Discussions By Condition: Liver conditions

Was it meant to be?

Posted In: Liver conditions 1 Replies
  • Posted By: krivera7476
  • March 15, 2007
  • 01:36 AM

Hello and god bless you all,

I would like some information and support with my dads case. My dad was diagnosed with hepatitis c and cirrhosis of the liver in 1995. He was never given treatment for his condition and as the years passed his health declined. He was in and out of the hospital several times a year. My dad was not placed on the transplant list until 2001, the year he passed away. His death has been extremely difficult for me and my family to deal with and I still grieve for my dad. In my heart I feel that he has been stolen from us and that more could have been done. I don't know if I am just still in denial and having a hard time accepting his death. My dad was only 53 and to me his was still young. My dad was a Vietnam Veteran and I don't understand why he didn't get any treatment from VA. I really need to know if there is a time frame for a patient to be put on the transplant list. I've read in other web sites that it should be done immediately but in my dads case it was not. I apologize for throwing my issue at you but I need answers so I can move on with my live and accept his death if there was nothing that could be done. I'll appreciate any information or support you can provide.


Thanks,

Kim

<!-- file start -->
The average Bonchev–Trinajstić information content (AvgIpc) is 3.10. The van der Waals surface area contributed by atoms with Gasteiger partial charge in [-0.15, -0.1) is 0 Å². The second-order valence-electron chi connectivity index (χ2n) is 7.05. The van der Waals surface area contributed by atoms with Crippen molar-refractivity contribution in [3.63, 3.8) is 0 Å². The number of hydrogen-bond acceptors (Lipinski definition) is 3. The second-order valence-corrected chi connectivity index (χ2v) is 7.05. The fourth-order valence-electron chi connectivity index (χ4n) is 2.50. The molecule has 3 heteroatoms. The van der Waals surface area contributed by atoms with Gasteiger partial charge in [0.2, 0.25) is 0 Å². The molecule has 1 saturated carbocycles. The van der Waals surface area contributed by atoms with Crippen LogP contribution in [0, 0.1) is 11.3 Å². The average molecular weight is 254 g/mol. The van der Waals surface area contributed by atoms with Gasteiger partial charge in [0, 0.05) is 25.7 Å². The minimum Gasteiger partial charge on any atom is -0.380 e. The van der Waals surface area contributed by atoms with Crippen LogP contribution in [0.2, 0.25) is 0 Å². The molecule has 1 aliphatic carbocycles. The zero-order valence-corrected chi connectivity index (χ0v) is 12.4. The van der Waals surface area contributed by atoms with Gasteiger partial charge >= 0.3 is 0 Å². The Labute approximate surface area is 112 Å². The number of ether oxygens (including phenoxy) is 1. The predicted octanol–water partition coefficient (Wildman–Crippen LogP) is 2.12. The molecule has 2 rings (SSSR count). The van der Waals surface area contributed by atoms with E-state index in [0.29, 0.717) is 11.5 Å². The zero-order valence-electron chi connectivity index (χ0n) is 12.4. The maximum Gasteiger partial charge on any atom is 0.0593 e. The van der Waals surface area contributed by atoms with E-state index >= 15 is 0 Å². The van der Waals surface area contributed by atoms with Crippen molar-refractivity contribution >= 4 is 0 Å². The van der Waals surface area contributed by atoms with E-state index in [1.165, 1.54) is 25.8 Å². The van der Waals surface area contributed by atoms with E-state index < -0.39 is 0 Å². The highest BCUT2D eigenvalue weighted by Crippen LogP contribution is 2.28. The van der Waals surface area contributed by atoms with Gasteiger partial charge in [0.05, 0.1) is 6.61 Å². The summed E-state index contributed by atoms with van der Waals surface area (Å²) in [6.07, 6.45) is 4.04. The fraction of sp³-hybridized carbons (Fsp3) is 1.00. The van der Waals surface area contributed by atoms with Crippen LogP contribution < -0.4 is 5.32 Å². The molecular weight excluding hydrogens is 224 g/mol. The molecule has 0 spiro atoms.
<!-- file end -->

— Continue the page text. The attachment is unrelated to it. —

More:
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  • Hi Kim, I am sorry about the loss of your father. My MIL was diagnosed with Hep C around '94. She ended up dying in 2001. I know...same timeframe as yours. She never underwent any treatment. They think she conracted the virus when she had her spleen removed 20 years prior to dx. They said she was too far advanced (even in the beginning) to do the ribavarin or interferon therapy. I think that was a big mistake. I tested (I do psych testing) a Dr. once that actually did the interferon and got the virus out of his system. But back to my MIL, she also decided not to do any clinical trials. I tried to convince her that she didn't have anything to lose by trying the interferon or ribavarin. She did add Milk Thistle and stopped drinking alcohol. I don't think she believed she would get sick and die. Or, we sometimes now think she did want to die. She started getting ascites about 8 months before she died and went into the hospital for her last 5 weeks of life. Apparently, she did not get on the list until she was admitted into the hospital due to neuropathy (high ammonia levels in the blood cause extreme confusion, etc.). There was some reason the insurance company would not put her on the list prior to that. We never got a clear answer. My personal feeling is that you don't get on the list unless you are young and "deemed worthy" somehow. Good livers are hard to come by, I guess. Obviously, I have some anger over her death still. The teams of Dr.'s that saw her (Presby in Pgh.) disagreed over her path. She eventually got an infection/abcess from a belly tap. They took her off the transplant list for about a week out of the 3 weeks she was on due to the infection caused by the tap. One liver "came in" when she got back on the list, but they said it wasn't good enough to use because it was a fatty liver. Ironically, I was just diagnosed with a fatty liver and that is why I am looking at this forum. I guess the Dr.'s don't want to go through all of the work to use a fatty liver, but she died anyway short of their trying. I am pretty good at getting to the point with Dr.'s, but my FIL...he was out of his element in a hospital. He never went to any appointments with her until it was obvious she couldn't drive herself anymore. Stupid SOB. (he's not a bad person, just self absorbed and a workaholic) I somewhat blame him for her death, too, because if he went with her to appointments, he would have or should have had the sense to get her on a transplant list much sooner than she did. I feel robbed as well. I was pregnant with her first grandchild when she died and I know she would have been a great help to me. We had a lawyer look into malpractice and they said that "yes" ther might have been some but it would be very difficult to prove and not"worth" the expense or pain it would bring up. The problem is, even if lots of people made a big stink, there just aren't enough livers to go around as more and more people are needing liver transplants. I do know there is a liver filtering machine in the works much like a kidney dialysis machine....someday. The Dr.'s recommended that my MIL's children be tested for hemochromotosis. High iron levels that can affect your liver. Please have yours tested. I am sorry for your loss as I am sorry for mine. V.
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